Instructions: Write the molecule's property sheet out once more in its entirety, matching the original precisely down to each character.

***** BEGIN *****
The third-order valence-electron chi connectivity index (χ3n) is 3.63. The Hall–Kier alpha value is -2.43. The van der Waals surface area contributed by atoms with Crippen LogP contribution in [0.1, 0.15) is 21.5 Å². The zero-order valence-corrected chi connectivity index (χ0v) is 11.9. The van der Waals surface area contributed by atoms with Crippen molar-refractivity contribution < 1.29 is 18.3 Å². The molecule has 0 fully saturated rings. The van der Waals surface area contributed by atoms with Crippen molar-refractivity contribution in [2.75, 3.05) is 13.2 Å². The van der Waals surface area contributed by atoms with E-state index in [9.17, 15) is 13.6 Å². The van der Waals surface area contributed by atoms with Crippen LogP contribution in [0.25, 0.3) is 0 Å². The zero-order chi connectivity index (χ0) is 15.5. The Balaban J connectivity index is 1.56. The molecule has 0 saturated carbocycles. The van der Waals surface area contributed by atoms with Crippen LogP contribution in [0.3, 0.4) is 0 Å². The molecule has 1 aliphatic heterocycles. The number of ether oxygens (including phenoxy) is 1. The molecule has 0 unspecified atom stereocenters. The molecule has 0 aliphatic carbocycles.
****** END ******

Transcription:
The third-order valence-electron chi connectivity index (χ3n) is 3.63. The Hall–Kier alpha value is -2.43. The van der Waals surface area contributed by atoms with Crippen LogP contribution in [0.1, 0.15) is 21.5 Å². The zero-order valence-corrected chi connectivity index (χ0v) is 11.9. The van der Waals surface area contributed by atoms with Crippen molar-refractivity contribution < 1.29 is 18.3 Å². The molecule has 0 fully saturated rings. The van der Waals surface area contributed by atoms with Crippen molar-refractivity contribution in [2.75, 3.05) is 13.2 Å². The van der Waals surface area contributed by atoms with E-state index in [9.17, 15) is 13.6 Å². The van der Waals surface area contributed by atoms with Crippen LogP contribution in [0.25, 0.3) is 0 Å². The zero-order chi connectivity index (χ0) is 15.5. The Balaban J connectivity index is 1.56. The molecule has 0 saturated carbocycles. The van der Waals surface area contributed by atoms with Crippen LogP contribution in [0.3, 0.4) is 0 Å². The molecule has 1 aliphatic heterocycles. The number of ether oxygens (including phenoxy) is 1. The molecule has 0 unspecified atom stereocenters. The molecule has 0 aliphatic carbocycles.